GFT, Amazon Reviewer
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5 of 5 people found the following review helpful
4.0 out of 5 stars Good edition, 6 Aug 2005
This review is from: The Maltese Falcon, The Thin Man, Red Harvest (Hardcover)
This volume contains some of Hammett's best work packaged in an attractive hardback. If you are unfamiliar with Hammett, The Thin Man is probably the place to start, and this volume makes a good introduction. Fans will have these titles already, but may want to have an elegant Everyman hardback for their library - or be able to give this nice hardback edition to friends they're looking to switch on to Hammett.
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2 of 2 people found the following review helpful
5.0 out of 5 stars The Original McGuffin, 26 Nov 2012
The Maltese Falcon was the first book I imagined in black and white. I must have seen the movie half a dozen times before reading it, read it a couple of times since, and find it impossible to imagine with anyone but Bogart as Sam Spade. Yet despite being famous as a black and white film, the novel is actually rich with colourful descriptions of clothes and hair and eyes. I picture each scene with red hair and eyes of yellow-grey or cobalt-blue distinct from the b/w backdrop.

The plot is simple. There's this object called the Maltese falcon, an object so valuable that men will kill to acquire it. The Maltese falcon is a fine example of what Alfred Hitchcock called the McGuffin, an object which the entire plot hinges upon possessing. Sam Spade's partner, Miles Archer, is killed while trailing a man and the man also winds up dead a few hours later. Spade stands accused of the second death and he must find the real killer to clear his name and avenge his partner.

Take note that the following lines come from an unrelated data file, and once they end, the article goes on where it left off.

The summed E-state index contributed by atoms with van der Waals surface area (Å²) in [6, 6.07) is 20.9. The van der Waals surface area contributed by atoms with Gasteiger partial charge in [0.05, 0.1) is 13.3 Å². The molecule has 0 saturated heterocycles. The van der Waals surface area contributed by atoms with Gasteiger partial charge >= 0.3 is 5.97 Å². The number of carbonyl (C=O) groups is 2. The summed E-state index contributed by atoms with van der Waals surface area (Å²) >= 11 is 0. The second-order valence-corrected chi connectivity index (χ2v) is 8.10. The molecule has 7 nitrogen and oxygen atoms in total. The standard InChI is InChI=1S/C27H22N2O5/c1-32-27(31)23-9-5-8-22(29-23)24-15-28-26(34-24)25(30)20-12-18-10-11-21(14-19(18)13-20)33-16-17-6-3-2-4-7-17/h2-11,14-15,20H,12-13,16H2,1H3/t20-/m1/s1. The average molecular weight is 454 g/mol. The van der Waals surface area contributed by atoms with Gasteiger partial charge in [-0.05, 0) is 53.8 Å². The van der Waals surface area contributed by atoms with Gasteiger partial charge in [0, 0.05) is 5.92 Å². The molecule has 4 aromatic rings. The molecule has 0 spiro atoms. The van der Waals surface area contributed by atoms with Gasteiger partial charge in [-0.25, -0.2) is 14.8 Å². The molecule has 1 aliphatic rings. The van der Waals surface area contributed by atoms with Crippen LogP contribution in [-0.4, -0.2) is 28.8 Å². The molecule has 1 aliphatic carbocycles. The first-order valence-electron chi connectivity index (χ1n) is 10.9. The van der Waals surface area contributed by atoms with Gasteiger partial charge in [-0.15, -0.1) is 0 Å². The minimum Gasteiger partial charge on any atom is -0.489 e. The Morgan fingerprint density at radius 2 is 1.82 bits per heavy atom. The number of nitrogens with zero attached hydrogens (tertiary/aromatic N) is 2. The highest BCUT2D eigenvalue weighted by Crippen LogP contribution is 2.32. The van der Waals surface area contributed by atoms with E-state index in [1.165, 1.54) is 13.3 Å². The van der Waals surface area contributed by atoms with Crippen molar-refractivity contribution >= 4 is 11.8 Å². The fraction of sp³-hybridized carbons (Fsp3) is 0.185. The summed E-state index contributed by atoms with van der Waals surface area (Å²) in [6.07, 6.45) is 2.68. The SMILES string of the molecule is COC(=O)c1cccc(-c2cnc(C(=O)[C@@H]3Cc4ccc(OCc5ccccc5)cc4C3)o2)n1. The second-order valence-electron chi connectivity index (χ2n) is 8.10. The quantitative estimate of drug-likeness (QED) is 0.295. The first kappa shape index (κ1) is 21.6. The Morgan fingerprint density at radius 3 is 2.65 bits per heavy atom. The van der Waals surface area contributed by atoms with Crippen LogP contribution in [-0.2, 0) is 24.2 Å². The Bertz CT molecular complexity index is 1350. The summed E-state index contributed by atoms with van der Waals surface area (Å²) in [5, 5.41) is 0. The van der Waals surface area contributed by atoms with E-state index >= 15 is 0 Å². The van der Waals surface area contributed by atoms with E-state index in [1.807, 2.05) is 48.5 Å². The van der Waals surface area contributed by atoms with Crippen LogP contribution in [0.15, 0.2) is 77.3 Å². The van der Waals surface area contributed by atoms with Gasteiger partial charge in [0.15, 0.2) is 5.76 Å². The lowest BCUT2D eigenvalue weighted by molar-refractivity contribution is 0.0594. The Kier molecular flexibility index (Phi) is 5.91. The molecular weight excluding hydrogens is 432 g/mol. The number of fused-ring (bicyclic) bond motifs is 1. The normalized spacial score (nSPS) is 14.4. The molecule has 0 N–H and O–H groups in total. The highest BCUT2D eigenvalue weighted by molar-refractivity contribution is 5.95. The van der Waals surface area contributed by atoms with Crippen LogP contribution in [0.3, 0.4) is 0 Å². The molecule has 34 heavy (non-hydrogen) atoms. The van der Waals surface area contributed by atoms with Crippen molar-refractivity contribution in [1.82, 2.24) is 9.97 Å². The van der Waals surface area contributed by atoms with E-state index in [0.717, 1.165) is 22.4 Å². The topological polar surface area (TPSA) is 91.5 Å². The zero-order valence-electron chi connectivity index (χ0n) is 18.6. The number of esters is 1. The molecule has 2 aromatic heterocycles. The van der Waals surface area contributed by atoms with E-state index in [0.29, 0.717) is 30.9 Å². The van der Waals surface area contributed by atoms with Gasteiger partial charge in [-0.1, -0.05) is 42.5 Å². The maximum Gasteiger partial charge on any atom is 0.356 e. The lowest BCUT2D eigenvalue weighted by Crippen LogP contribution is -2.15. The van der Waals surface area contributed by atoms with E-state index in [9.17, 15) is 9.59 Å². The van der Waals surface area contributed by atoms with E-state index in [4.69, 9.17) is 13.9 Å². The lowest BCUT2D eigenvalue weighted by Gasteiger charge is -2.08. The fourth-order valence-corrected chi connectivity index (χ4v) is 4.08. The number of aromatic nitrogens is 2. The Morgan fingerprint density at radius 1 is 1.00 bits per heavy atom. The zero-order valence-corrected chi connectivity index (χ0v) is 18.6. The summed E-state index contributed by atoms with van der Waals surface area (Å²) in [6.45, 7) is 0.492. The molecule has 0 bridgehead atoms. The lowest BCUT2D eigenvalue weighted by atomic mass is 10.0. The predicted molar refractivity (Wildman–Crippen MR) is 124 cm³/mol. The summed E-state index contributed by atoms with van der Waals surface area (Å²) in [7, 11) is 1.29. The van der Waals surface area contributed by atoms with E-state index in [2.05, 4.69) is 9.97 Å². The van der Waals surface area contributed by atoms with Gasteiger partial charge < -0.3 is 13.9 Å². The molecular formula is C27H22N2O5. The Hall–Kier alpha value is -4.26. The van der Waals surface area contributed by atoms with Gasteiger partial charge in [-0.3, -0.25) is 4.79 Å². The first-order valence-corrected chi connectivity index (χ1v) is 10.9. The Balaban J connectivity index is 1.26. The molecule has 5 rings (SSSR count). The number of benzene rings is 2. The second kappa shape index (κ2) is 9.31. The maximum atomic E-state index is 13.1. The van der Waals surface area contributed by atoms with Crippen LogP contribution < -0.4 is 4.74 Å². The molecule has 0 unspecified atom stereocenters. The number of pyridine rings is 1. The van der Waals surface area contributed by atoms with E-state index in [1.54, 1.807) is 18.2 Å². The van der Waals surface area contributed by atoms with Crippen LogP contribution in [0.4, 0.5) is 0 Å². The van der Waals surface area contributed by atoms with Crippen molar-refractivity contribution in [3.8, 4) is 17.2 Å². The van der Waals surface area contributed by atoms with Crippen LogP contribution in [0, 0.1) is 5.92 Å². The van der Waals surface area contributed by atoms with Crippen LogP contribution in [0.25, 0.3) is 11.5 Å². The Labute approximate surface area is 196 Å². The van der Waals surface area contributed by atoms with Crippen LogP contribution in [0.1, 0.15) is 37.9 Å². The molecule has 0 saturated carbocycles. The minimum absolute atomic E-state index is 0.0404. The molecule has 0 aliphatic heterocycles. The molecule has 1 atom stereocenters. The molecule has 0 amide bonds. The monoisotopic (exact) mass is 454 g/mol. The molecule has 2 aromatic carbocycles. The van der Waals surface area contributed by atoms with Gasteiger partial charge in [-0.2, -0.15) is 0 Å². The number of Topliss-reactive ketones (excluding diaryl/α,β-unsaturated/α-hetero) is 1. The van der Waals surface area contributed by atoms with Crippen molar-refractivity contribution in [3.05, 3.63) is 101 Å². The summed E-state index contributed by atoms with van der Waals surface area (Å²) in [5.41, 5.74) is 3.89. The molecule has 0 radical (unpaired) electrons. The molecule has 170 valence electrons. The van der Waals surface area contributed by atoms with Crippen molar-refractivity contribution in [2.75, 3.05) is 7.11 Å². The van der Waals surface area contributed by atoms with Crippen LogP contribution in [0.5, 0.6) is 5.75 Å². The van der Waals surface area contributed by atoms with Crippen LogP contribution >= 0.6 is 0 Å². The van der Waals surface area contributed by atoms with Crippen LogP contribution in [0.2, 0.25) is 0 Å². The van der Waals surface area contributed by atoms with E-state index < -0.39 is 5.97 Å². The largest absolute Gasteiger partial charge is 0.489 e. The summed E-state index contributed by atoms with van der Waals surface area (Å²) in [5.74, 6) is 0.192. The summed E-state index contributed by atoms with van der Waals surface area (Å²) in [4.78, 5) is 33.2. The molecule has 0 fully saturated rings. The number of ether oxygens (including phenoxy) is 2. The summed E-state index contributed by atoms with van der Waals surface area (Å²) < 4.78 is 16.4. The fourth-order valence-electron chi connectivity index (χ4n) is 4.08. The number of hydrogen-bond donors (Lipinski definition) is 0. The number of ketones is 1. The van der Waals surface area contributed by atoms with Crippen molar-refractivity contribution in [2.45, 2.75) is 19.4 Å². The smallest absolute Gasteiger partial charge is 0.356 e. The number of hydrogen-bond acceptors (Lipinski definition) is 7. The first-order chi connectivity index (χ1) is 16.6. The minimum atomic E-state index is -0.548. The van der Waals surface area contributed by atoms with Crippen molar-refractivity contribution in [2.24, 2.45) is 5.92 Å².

With Sam Spade, Dashiell Hammett reinvented the hard-boiled detective. Holmes had Watson to chronicle his adventures and create a wall between the reader and the detective's inner monologue, keeping you guessing until the end. The Maltese Falcon is devoid of mental process, but rather a physical landscape of hard eyes and pensive stares and casual murder done in dark alleyways. Spade is surly, sarcastic and mischievous, ahead of the game for the most part, but the reader is never privy to his inner thoughts.

Spade drinks and smokes, he withholds information from the police and tells the DA to go to hell. He also beds his client and takes guns from thugs and gets knocked out and beaten, but emerges pure at the end of it all. There is barely a TV or film detective in the last eighty years that hasn't been in some way inspired by Sam Spade. The Maltese Falcon is a check list for how detective drama has be done ever since.
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8 of 10 people found the following review helpful
5.0 out of 5 stars Great Character Development, 6 Aug 2004
By